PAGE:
Posted by Duff

I don’t know much.  This is especially true when it comes to raising children. Before I had one of my own, I had never babysat the same child more than twice (apologies to baby Kristen ca. 1990 – you were asleep when I got there and I never even looked in on you because I was terrified of babies).

Now I realize you don’t disturb a baby willing to sleep through the night. Note to self: Stop checking on and waking up your children before going to bed yourself.

Since you shouldn’t trust anything I’ve got to say, the following are some of the most valuable tidbits I’ve picked up from other mothers, seasoned childcare professionals who are worth The Dervish’s weight in gold, and Little Miss Unpredictable herself.  Here’s hoping some of them can help just one person:

Don’t wake a sleeping baby. Unless: it’s daytime and the baby has been sleeping for more than three hours.

To promote nighttime sleeping, feed a baby every 2.5-3 hours during the day. Eventually your baby may eat larger meals every four hours, but s/he’s going to need the calories at some point. May as well be when you were planning to be awake. (Follow this routine and 90% of babies will sleep five hours or more at a stretch, and probably longer, by three months of age.)

Having trouble loading your squirmy child into legholes of baby gear? Hold your child in football hold to keep legs separated, then go vertical, threading feet through the holes.

Let your child guide you on his/her readiness.  Imagine my surprise when daycare told me that The Dervish wanted a sippy cup and table food, ASAP. At five months, she was grabbing food out of my mouth. At four months, Atticus is hungry after 40 oz per day. I had planned to wait six months before introducing solids to both of them, but they became screamy baby birds who grabbed for the spoon as soon as they saw it. So they got their own spoons.

Keep “No” to a minimum. I am not in any way suggesting you be permissive — I’m just saying that “No” is not nearly as effective as other words/phrases. While “No” either went unheard or inspired a stand off in our house, “Not Safe” worked even before The Dervish understood the difference between safety and danger.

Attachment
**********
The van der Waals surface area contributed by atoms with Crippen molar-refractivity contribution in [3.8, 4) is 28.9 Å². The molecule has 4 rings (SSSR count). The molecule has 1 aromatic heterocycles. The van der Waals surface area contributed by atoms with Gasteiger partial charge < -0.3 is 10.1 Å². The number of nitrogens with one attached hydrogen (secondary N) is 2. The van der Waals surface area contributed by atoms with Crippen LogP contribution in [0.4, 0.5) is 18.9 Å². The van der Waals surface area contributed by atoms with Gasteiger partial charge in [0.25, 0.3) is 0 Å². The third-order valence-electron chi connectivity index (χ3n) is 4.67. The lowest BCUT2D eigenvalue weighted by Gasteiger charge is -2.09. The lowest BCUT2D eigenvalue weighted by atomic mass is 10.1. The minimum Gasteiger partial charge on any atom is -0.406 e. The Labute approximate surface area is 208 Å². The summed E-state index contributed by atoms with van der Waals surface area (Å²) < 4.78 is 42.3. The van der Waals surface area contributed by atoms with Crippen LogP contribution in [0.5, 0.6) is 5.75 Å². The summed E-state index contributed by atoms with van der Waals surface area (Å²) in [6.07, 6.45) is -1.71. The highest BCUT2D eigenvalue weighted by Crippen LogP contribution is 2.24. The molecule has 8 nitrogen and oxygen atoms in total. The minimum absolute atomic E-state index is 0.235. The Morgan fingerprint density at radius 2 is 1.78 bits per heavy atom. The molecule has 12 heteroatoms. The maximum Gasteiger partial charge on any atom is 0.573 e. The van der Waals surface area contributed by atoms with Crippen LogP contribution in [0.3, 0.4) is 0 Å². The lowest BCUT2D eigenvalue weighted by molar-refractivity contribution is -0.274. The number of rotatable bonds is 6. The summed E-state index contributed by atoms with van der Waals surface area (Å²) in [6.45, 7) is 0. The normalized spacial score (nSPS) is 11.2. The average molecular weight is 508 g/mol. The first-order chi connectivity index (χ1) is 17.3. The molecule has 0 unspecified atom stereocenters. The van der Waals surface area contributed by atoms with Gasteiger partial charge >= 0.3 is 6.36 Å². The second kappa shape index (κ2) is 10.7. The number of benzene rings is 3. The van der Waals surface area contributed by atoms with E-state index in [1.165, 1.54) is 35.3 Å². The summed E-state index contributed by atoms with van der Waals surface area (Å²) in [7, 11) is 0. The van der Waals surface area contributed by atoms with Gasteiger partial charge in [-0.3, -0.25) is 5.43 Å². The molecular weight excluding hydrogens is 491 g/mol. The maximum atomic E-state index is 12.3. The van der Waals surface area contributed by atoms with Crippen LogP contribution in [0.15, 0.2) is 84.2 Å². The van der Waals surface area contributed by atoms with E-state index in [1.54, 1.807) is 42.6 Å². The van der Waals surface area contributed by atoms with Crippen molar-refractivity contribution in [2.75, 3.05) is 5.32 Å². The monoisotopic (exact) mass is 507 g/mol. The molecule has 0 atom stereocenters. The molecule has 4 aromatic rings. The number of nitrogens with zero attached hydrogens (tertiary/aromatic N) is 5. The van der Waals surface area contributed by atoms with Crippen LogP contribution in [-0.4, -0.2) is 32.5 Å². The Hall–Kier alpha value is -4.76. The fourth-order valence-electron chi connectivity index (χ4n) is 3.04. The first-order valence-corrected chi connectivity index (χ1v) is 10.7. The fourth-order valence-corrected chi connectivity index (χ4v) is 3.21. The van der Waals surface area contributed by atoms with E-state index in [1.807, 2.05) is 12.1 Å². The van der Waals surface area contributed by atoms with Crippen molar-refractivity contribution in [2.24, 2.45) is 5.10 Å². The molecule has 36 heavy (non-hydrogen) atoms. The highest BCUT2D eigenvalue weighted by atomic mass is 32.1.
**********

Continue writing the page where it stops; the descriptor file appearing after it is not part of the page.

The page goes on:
A cheerful redirection (Let’s try this over here!) is more effective than an order. For instance, The Dervish rarely wants to stop playing to do something we need to do (usually involving leaving the house). But she is happy to lead a parade to the bathroom where we can brush our teeth as equals.

Invoke Your Child’s Empathy. Kids love to act like grown ups. And you have probably noticed on how frustrated or defeated your child is when s/he tries to do something beyond her skill level. Build confidence by asking your child to help you. You will be amazed at how happy it makes them to help you figure something out or bring you something you need. Your genuine appreciation will bring out your child’s natural tendency to cooperate. 

Pick your battles. The Dervish wore pajamas all day on the weekends while I was pregnant with Atticus because she wanted to, and it hurt no one. She also went to daycare that way a few times.  I felt much better when one of her teachers told me another mother once brought her three-year old daughter, who refused to get dressed, to school wrapped in a blanket.

Don’t set your child up to fail. I learned this gem from Retired Racing Greyhounds for Dummies. The same principals that work for a dog who has never lived in a home environment apply to a child who is new to everything. Don’t want your child playing in the toilet or unwinding the toilet paper? Easily fixed with a childproof doorknob. We went through a phase where The Dervish was pushing suprisingly heavy wooden kitchen and dining room chairs around the house to access things higher up. Two solutions: remove the chairs until the phase passes, or move belongings to even higher ground.

Enjoy your child, don’t anticipate him/her. One of the best pieces of advice I’ve ever gotten, and it came from a woman named Cary from a chat board, who will probably never see this and know how much I appreciate it.  I wasted so much of The Dervish’s first 20 months trying to keep her from crying. I wonder if either one of us ever had any fun during that time. Thanks to Cary, I’m taking a much different approach to mothering Atticus.

Feel free to share your own collected parenting wisdom here.

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